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A Case for Active Euthanasia You hope the day never comes. Your spouse has been in ICU for three weeks, and the doctor has told you there is severe irreversible brain damage. The family is called for a meeting with the doctor to make a very hard decision. All options are addressed. The decision is made to remove all IV s, feeding tubes, and the ventilator. Weepy and grief-stricken, you sign a consent form, and sit by the bed for a day or two as your spouse passes away peacefully. This is not what really happens. Removing food and water from someone in a hopeless situation is not putting them out of their misery. Instead it s putting them into misery, the misery of dying in an excruciating manner. Dying this way could not possibly be considered a peaceful death. It can take five to twenty-one days for someone to die of dehydration after the IV s and feeding tubes are removed. In that time, the mouth dries out, the tongue becomes swollen, eyes sink back into their sockets, and the lining of the nose cracks and bleeds. Also, urine becomes concentrated and burns the bladder, the stomach lining dries out which causes vomiting, hypothermia develops, brain cells begin to dry out which causes convulsions, and the respiratory tract dries out causing thick secretions, which can plug the lungs and cause death. There is nothing dignified about this kind of death. To leave someone on life support until their liver, kidneys, and pancreas fail should not be an option either. The active termination of an individual’s life should be considered a positive action when its intention is to relieve irreversible suffering. We need to address the way much of society views passive euthanasia as acceptable and active euthanasia as unacceptable. Looking not at the religious or moral issues, but of the needs of the patient, active euthanasia should be considered acceptable if the right precautions are taken. The act of active euthanasia ends the harm of an intractable situation. Physicians should be free to practice this type of act if requested by their patient. Assisting a chronically suffering person to die should not be a breach of the principles of the Hippocratic Oath. By practicing active euthanasia, the physician relieves the individual of the pain of his/her condition. It is an act of love. If people see a deer, which had been hit by a car, and is in terrible pain, they will kill it out of pity. The same should be allowed with humans, if pain reaches a level where it is unbearable. For people who do not have the choice of active euthanasia, starvation and dehydration is the only choice. The responsibility of the medical community is not just to preserve life, but to preserve quality of life. For an individual who is living in constant pain and torment, both physically and psychologically, with no hope for betterment, the desire to end the pain is entirely rational and justified. If the only relief possible is death, then death should be an option. Of course we should not encourage people to take their lives, but I do not feel we have the right to take that option away from them. I believe firmly that people should be allowed to exert autonomy in their own lives, and if someone firmly wishes to die, that person should be allowed to do so in a fashion befitting the ideals of personal dignity and involving the least pain. Of course, if active euthanasia were legalized there would have to be very strict and specific rules governing it. However, the principle itself is, in my view, sound. The Hemlock society justifies active euthanasia on the following grounds: One is an advanced terminal illness that is causing unbearable suffering to the individual. The other is a grave physical handicap, which is so restricting that the individual cannot, even after due consideration and training, tolerate such a limited existence. The Society also offered guidelines for active euthanasia, the following are a selection: First, the person is a mature adult. Second, the person has clearly made a considerable decision. Third, the self-deliverance has not been made at the first knowledge of the life-threatening illness, and reasonable medical help has been sought. Fourth, the treating physician has been informed, and his or her response has been taken into account. Finally, the person has made a will disposing of his or her worldly possessions (Humphry 97). The basis for active euthanasia, and its legalization, are the advancements in medical technology, human compassion, and personal autonomy. The advancement of medicine has provided many with an insight into their possible future medical care. “The [physicians] are not trained to let people die-they are taught to use every means available to keep patients alive and they can be caught up in the available technology to the point of forgetting the patient” (Information Plus 19). The fear of being made to live longer than one should is a growing area of concern. The choice of euthanasia involves many factors and is such a highly complex issue, yet there seems to be an overall understanding of the possible consequences that may follow their choice. Active euthanasia is more humane and acceptable than passive euthanasia. Shortening a life consumed in an extreme amount of pain, by whatever means, is justifiably right. Letting a patient suffer while waiting for death is wrong and is unacceptable. People appear to be adjusting their old ideas to include the new possibilities available in this ever-changing world.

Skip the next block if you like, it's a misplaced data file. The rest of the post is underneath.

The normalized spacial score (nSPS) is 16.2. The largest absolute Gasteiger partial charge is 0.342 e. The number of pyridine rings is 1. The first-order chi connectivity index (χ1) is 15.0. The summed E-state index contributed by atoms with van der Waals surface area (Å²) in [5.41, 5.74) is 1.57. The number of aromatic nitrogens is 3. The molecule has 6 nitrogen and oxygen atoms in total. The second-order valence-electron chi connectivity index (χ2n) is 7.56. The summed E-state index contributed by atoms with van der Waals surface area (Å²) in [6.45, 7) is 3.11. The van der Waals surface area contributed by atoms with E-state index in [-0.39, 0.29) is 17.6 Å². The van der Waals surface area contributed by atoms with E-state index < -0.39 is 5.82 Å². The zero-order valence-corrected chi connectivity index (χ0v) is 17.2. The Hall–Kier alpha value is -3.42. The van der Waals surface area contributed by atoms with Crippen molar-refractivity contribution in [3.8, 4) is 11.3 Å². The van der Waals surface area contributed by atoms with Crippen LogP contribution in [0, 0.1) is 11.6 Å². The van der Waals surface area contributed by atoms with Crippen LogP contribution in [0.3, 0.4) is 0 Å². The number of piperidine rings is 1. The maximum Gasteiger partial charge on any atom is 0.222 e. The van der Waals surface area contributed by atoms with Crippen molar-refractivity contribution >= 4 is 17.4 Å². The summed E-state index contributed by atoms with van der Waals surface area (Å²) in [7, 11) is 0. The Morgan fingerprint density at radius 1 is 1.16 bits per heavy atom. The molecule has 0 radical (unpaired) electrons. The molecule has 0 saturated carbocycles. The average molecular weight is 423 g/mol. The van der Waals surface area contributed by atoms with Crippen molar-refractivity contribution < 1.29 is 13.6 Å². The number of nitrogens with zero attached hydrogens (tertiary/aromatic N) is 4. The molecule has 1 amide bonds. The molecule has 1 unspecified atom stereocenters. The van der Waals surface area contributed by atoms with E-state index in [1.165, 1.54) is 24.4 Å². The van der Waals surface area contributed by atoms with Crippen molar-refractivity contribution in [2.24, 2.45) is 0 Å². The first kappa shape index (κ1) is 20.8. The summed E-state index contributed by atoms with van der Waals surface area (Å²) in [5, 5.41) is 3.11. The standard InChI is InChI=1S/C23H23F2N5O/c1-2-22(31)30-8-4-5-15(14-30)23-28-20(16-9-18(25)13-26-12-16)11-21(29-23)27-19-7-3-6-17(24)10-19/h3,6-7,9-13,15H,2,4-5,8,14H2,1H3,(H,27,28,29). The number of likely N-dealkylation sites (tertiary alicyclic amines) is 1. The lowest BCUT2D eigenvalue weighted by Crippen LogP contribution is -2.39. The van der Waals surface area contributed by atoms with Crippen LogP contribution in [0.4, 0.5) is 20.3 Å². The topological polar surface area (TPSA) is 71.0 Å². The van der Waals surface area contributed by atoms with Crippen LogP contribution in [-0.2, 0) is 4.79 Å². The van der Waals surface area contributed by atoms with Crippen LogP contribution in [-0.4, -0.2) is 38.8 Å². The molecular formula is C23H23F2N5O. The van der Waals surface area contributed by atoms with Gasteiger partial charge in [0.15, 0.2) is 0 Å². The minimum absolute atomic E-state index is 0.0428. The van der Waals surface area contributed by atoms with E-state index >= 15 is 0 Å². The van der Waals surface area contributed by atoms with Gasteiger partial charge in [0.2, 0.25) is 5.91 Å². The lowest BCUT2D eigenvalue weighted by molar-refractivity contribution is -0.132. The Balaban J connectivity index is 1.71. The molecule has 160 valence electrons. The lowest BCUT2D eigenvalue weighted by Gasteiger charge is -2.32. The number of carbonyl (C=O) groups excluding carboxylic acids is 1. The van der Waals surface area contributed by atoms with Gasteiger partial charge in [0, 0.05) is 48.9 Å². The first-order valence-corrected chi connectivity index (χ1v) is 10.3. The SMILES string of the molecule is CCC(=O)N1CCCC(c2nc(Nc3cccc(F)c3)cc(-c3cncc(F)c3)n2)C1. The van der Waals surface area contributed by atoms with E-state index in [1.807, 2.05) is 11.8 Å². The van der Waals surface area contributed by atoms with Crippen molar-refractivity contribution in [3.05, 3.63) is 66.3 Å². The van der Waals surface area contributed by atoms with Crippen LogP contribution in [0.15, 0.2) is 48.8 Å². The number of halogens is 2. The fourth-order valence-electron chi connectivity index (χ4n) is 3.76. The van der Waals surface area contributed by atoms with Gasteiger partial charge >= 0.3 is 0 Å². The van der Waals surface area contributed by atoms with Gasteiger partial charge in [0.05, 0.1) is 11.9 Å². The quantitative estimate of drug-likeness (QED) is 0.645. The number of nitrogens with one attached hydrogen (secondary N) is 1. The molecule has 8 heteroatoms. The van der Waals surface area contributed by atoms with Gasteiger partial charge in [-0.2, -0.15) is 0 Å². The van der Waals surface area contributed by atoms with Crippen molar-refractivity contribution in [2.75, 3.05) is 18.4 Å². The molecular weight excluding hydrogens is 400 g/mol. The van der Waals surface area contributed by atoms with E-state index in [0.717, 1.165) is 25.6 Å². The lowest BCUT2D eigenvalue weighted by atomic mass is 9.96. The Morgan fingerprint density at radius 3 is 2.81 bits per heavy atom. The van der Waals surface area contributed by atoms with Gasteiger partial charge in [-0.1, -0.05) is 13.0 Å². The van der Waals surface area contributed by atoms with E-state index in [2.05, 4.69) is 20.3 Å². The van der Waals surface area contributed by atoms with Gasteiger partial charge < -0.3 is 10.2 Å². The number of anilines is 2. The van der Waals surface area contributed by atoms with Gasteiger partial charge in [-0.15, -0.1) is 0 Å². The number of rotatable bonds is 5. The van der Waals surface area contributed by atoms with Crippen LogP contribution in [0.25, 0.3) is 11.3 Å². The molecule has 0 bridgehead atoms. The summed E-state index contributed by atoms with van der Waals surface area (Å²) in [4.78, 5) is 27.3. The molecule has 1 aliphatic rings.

Clement, Mary, Humphry, Derek. Freedom to Die: People, Politics, and the Right-To-Die Movement. New York: St Martins P, 1998. Information Plus. Death & dying-who decides? ISBN 1-878623-81-8. Texas: Information P. 1994

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